“Favorite Place to Dine” & “Third Place to Hang” Drive Member Retention

Polo Club of Boca Raton

Members’ Favorite Place to Dine

Do your club members think their club should be a “favorite” and “third place” where they, their family and fellow members prefer to dine, socialize and frequently “hang out” during their free time, even when they are not engaged in a sport or recreational activity? Industry statistics say that 91% of club members say YES, their club should be a favorite place to dine, and 89% of club managers concur. However, while 79% of club managers think their club is a favorite place to dine, only 42% of members concur.

Why the disparity in perceptions?

Are club managers not focused on the same goals and experience outcomes as their members? Through all the meetings, discussions and planning throughout the year at board and committee levels, how is it that managers and members end up with different perceptions of outcomes when it is time to evaluate how the club is performing as a dining destination and how happy members are with their daily club experiences?

To be a favorite place to dine means your club should be on the list of where your members like to frequent when they dine out; not necessarily their most favorite place to dine, but one they continuously enjoy when dining away from home. Achieving “Favorite Place Dining Status” is critical to establishing your club as a “third place” in your members’ lives, as almost all social gatherings at your club involve food, beverages and hospitality from the club staff.

A “third place” is where your members are drawn to hang out when they are not at their first place (home) or their second place (work).

It is where members are drawn to during their free and leisure time – their third place. It is where they feel most comfortable and content, fit in, are equal, and can contribute to the enjoyment and camaraderie of their social group. Is your club both a “favorite” and “third place”? Do your members congregate and socialize at your club even when they are not engaged in a sport or recreation activity? If the answer is no, then your club is missing out on what best drives member retention.

The success of achieving both “favorite” and “third place” is driven through a club having an articulated strategic mission and vision for their club.

They are statements of who your club serves, what it provides at what quality and value, how your club is unique, and what your club aspires to be in the future. Why do members join and stay members of your club? Successful clubs know these answers. The quality and consistency of your club’s food and beverage, hospitality, and social camaraderie are at the core of why your club becomes a “favorite” and “third place”, which is at the core of driving member retention.

Share This Article

About Bill McMahon, Sr. AIA, OAA

Bill is a strategic, financial and architectural planning consultant to clubs throughout North America. He established McMahon Group in 1983 as an affiliate of the family architectural firm his grandfather founded in 1906. Over the ensuing years, the firm has expanded its club consulting services beyond clubhouse improvement planning to a full range of services for all aspects of private club challenges. To date, the firm has assisted more than 2,000 private clubs across the United States, Canada, Asia, Europe and the Caribbean. McMahon Group provides a unique approach to developing club facility projects first establishing design and financial feasibility so membership approval is achieved. Thereafter final design and construction firms are selected to build the member approved project.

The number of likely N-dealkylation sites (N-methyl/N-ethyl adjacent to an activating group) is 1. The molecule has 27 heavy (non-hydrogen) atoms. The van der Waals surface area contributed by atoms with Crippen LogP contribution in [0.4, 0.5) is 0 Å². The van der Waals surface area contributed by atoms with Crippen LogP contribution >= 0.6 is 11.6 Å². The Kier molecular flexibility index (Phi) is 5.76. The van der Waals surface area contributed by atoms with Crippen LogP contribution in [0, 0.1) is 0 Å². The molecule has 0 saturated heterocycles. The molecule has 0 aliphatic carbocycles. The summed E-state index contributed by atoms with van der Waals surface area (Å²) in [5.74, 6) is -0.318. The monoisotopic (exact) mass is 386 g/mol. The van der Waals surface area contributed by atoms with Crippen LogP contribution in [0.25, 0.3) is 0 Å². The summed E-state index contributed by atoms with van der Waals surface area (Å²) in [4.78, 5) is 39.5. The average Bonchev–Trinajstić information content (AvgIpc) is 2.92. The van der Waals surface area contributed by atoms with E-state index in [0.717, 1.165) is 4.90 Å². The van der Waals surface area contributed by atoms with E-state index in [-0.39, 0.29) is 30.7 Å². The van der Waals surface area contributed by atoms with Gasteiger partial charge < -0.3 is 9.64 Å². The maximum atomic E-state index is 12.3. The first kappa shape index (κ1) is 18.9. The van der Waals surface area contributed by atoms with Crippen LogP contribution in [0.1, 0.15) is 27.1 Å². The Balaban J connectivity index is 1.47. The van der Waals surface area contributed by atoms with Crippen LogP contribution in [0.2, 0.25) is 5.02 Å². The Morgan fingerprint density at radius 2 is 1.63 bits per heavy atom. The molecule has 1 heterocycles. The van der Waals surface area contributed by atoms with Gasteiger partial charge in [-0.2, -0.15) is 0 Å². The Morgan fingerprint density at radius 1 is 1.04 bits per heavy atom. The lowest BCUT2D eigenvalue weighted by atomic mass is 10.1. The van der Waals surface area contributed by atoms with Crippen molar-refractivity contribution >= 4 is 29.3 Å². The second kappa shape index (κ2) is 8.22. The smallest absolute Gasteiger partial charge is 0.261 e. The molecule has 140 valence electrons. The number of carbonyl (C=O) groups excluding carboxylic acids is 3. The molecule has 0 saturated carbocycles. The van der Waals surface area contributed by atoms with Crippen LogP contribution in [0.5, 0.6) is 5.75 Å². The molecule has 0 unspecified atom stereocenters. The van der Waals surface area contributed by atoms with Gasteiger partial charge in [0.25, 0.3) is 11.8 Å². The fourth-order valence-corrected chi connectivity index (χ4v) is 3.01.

Mr. McMahon is unique among club consultants in providing an integrated strategic, financial and architectural approach to solving club problems. His personal involvement with his own clubs in St. Louis (serving in the roles of president, board member and committee member) has allowed him to bring unparalleled experience to each client. Mr. McMahon’s club memberships have included Bellerive Country Club (St. Louis), Racquet Club Ladue (St. Louis), University Club of St. Louis, Spring Lake Yacht Club (Michigan) and the Royal Yacht Club of Tasmania.

Mr. McMahon is a graduate of Washington University School of Architecture in St. Louis and holds architecture licenses in 44 U.S. states and in Ontario, Canada. He is a featured author in industry publications and a featured speaker at the annual conferences of the Club Managers Association of America, the Canadian Society of Club Managers, the National Club Association and the Hospitality, Financial and Technology Professionals. He serves as a visiting lecturer at continuing education sessions offered by regional CMAA chapters and at Michigan State University. Bill is a co-author of McMahon Club Trends®, the comprehensive research reports on strategic issues facing private clubs published with the National Club Association. He is also founder of the Excellence in Club Management Award.

Mr. McMahon is a member of the American Institute of Architects, and the National Club Association. He is a former president of the Missouri Council of Architects, AIA and has served on various charitable boards in the St. Louis area.

More articles by Bill McMahon, Sr. AIA, OAA
Originally published in: